After the primary election members of the club continued their work. They focused on communities with large percentages of African-Americans as they canvassed neighborhoods. They also held weekly meetings to discuss civic responsibilities,[5] showed women how to use voting machines and trained women to act as precinct judges.[5] They also distributed lists of voting locations in all wards of the city.[18]

In the course of their organizing, the women’s efforts met significant criticism. Men “jeered at them and told them they ought to be at home taking care of the babies.” Others accused them of “trying to take the place of men and wear the trousers.” [1] Local newspapers stated their concerns of the women’s door to door canvassing and the prospect of women “seeing all of the activities that might be going on.”[5]

The Republican Party designated Oscar De Priest, as their candidate in Ward 2, in the later city election for alderman. As the first black alderman in Chicago he was elected in 1914 to the Chicago City Council, and served from 1915 to 1917. The impact of the Club's organizing was clear, as one third of the votes he received were cast by women. DePriest and the Club had come to know each other well through his attending Club meetings throughout the elections. After his election DePriest acknowledged the work done by the women in Ward 2 who had been important in his success.[1] DePriest later went on to become the first African American to be elected to the U.S. Congress.

Alpha Suffrage Record[edit]

The Alpha Suffrage Club published the newsletter, The Alpha Suffrage Record, which was used to announce the formation the Club, to describe its activities and to extend its reach a larger group of African Americans in the city. It focused on the population of Ward 2 in the city, and gave the Club women a public political voice.[19]

Notable members[edit]

See also[edit]


  1. ^ a b c d Wheeler, Marjorie (1995). One Woman, One Vote. Troutdale, Oregon: New Sage Press. p. 271. ISBN 0-939165-26-0.
  2. ^ "Alpha Suffrage Record" (PDF). Lliving history of Illinois. Retrieved December 10, 2018.
  3. ^ "The March of 1913". PBS History Detectives. Retrieved December 10, 2018.
  4. ^ Duster, Alfreda (1970). Crusade for Justice. New York: University of Chicago Press. p. 345. ISBN 0-226-89344-8.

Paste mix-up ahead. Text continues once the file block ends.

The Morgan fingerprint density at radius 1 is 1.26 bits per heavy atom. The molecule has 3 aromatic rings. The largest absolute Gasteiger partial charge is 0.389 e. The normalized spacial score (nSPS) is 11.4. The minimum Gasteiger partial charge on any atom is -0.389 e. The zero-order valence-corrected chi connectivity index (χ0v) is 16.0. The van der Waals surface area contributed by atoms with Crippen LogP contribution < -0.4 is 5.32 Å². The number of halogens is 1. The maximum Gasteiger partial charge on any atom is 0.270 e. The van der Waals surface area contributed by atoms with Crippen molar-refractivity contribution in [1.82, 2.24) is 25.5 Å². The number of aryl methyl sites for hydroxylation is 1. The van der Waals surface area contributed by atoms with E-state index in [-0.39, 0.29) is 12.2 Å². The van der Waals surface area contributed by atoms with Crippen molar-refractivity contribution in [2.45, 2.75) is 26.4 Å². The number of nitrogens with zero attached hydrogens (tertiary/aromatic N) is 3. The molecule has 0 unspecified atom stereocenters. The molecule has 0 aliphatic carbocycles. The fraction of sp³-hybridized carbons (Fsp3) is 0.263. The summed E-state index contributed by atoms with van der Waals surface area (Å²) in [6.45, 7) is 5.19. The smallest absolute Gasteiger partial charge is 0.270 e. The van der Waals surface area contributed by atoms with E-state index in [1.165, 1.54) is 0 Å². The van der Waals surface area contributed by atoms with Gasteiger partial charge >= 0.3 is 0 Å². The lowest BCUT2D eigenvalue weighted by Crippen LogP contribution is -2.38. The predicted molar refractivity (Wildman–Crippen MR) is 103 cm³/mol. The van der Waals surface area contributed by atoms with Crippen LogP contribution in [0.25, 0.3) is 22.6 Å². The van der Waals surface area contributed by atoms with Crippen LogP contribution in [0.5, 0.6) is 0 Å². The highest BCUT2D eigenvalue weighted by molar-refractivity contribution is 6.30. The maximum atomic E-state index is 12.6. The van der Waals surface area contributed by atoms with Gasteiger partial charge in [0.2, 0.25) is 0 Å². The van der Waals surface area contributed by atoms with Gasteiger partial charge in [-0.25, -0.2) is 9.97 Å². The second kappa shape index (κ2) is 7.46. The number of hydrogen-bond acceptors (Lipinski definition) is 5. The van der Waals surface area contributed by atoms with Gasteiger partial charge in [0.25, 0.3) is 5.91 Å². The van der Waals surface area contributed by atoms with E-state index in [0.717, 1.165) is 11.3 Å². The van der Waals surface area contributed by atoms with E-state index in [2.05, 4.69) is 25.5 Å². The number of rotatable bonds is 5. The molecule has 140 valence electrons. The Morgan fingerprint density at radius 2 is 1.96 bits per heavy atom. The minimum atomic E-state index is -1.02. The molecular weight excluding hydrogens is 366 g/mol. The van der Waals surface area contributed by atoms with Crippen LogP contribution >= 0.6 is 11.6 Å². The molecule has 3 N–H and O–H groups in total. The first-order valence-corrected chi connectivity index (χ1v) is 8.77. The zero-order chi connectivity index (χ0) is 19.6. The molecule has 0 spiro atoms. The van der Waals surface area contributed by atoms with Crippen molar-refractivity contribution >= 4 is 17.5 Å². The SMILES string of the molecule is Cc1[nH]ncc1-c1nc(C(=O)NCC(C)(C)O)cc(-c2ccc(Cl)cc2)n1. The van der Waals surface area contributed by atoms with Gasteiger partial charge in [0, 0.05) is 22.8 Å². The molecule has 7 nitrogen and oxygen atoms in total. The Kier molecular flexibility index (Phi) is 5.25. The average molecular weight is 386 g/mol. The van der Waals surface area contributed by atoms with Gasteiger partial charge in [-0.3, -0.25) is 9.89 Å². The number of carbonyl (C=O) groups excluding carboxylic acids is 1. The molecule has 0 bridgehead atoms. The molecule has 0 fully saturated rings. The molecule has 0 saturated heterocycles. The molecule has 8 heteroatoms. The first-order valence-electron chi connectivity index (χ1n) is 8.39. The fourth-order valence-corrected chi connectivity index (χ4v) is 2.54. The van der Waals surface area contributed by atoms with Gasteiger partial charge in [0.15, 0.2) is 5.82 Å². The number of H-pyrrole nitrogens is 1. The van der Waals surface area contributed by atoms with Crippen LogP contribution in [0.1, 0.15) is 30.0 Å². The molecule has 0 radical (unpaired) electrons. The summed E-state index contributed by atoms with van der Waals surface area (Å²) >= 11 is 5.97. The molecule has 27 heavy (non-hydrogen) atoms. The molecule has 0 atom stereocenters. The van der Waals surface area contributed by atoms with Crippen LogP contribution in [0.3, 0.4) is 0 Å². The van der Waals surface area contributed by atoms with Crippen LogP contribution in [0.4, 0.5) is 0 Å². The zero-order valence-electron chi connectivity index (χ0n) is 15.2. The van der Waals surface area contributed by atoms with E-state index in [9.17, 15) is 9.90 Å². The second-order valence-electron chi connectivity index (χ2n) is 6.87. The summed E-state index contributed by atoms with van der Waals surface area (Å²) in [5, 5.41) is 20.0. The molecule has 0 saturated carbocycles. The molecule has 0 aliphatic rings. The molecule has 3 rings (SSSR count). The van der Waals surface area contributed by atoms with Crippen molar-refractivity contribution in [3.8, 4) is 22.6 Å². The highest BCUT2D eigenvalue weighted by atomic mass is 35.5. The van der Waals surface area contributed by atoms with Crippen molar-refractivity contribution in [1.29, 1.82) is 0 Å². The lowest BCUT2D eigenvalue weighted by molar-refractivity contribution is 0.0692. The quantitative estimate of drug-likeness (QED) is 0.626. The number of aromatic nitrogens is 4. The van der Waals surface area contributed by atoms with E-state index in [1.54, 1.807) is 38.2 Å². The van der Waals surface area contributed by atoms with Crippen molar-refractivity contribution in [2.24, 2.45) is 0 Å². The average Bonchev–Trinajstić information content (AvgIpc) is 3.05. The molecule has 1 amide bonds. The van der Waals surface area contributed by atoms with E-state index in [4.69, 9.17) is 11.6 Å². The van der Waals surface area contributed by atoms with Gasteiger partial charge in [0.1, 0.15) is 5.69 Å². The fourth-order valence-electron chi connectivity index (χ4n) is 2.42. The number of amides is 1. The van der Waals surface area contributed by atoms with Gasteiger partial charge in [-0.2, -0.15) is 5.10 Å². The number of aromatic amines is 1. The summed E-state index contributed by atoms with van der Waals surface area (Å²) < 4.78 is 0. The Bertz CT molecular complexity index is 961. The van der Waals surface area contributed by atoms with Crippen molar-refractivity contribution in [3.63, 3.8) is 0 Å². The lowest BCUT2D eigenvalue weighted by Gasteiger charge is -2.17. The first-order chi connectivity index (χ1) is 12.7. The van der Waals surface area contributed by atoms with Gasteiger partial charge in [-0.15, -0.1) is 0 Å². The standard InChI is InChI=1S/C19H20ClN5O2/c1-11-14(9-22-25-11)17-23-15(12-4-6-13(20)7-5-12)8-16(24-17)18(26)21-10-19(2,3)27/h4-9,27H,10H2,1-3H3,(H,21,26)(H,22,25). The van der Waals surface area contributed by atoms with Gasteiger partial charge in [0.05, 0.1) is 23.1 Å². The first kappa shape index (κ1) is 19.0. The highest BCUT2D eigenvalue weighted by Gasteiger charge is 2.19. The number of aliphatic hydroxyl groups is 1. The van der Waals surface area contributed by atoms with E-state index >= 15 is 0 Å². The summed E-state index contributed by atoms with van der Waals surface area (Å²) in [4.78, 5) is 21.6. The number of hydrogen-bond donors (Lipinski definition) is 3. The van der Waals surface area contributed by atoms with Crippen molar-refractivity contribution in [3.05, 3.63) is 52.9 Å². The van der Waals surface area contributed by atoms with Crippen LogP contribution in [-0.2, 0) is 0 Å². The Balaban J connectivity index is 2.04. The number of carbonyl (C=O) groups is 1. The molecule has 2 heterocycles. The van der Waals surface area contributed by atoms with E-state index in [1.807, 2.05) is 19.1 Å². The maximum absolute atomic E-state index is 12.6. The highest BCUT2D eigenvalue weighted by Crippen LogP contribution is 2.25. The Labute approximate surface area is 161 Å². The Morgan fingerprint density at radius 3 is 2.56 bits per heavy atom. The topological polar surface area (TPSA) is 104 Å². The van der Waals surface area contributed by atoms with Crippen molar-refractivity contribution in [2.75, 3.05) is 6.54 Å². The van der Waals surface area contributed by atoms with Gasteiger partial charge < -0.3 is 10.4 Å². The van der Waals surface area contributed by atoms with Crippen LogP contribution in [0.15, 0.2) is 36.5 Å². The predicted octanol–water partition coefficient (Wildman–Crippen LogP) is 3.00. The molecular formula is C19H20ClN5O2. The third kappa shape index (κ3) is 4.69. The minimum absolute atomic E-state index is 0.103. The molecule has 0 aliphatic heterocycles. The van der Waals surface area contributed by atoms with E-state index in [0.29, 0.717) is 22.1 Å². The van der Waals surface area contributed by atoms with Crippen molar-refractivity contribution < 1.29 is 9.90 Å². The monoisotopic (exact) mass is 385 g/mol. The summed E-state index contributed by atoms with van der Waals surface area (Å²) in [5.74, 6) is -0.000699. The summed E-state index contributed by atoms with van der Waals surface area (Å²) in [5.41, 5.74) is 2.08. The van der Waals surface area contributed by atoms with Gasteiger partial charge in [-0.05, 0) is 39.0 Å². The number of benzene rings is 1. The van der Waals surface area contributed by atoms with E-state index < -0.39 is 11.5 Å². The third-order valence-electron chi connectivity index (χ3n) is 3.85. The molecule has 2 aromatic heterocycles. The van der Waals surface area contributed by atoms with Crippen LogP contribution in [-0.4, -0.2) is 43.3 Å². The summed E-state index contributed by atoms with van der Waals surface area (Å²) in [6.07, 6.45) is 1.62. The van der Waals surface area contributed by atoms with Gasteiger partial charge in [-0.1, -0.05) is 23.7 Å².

5. ^ a b c d Giddings, Paula J. Ida: A Sword Among Lions; Ida B Wells and the Campaign Against Lynching. Harper Collins. pp. 534–5.
  6. ^ Hollingsworth, Randolph (April 8, 2017). "Bettiola Heloise Fortson, Poet and suffragist from Hopkinson". H-Kentucky.
  7. ^ Hendricks, Wanda (1998). Gender, Race and Politics in the Midwest. Bloomington and Indianapolis: Indiana University Press. p. 79. ISBN 0-253-21233-2.
  8. ^ Grossman, Ron (June 23, 2013). "Illinois Women Win the Right To Vote". The Chicago Tribune. Retrieved December 10, 2018.
  9. ^ Hendricks, Wanda (1998). Gender, Race and Politics in the Midwest: Black Club Women in Illinois. Bloomington and Indianapolis: Indiana University Press. ISBN 0-253-21233-2.
  10. ^ Knupfer, Anne Meis (1995). ""Toward a Tenderer Humanity and a Nobler Womanhood": African-American Women's Clubs in Chicago, 1890 to 1920". Journal of Women's History. 7. no 3. 1995: 58–76 – via Project Muse.
  11. ^ a b c Hendricks, Wanda A.; Pennington, Paulette (1996). "Ida Wells-Barnett Confronts Race and Gender Discrimination". Illinois Periodicals Online (IPO). Northern Illinois University Libraries, Illinois State Library. Retrieved 2018-02-19.
  12. ^ a b Lusted, Marcia Amidon (2009-03-01). "Joining the fight.(African Americans Sojourner Truth, Harriet Tubman, Ida B. Wells-Barnett, and Anna Julia Cooper)". Cobblestone. Archived from the original on 2018-02-20 – via HighBeam Research.
  13. ^ a b Wheeler, Marjorie (1995). One Woman, One Vote. Troutdale, Oregon: New Sage Press. p. 270. ISBN 0-226-89344-8.
  14. ^ Duster, Alfreda (1970). Crusade for Justice. Chicago and London: University of Chicago Press. p. 347. ISBN 0-226-89344-8.
  15. ^ Gustafson, Melanie (2001). Women and the Republican Party, 1854-1924. Champaign: University of Illinois Press. p. 152. ISBN 9780252093234.
  16. ^ Wheeler, Marjorie (1995). One Woman, One Vote. Troutdale, Oregon: New Sage Press. p. 272. ISBN 0-939165-26-0.
  17. ^ McMurry, Linda (1998). To Keep the Waters Troubled. Oxford: Oxford University Press. p. 310. ISBN 0-19-508812-3.
  18. ^ Knupfer, Anne Meis (1996). Toward a Tenderer Humanity and a Nobler Womanhood. New York: New York University Press. p. 53. ISBN 0-8147-4691-8.
  19. ^ Hendricks, Wanda (1994). "Alpha Suffrage Club". Black Women in America: An Historical Encyclopedia. 1. Bloomington: Indiana University Press. pp. 25–26. ISBN 0-253-32774-1.
  20. ^ Gale, Neil (2017-09-24). "The Digital Research Library of Illinois History Journal™: Alpha [Woman's] Suffrage Club of Chicago, Illinois". The Digital Research Library of Illinois History Journal™. Retrieved 2018-02-15.
  21. ^ Rouff, Ruth A. (2010). Ida B. Wells: A Woman of Courage. Townsend Press. ISBN 1591943515. ...she had the help of two white suffragettes– Virginia Brooks and Belle Squire.
  22. ^ Terborg-Penn, Rosalyn (1998). African American Women in the Struggle for the Vote, 1850-1920. Indiana University Press. p. 99. ISBN 025321176X.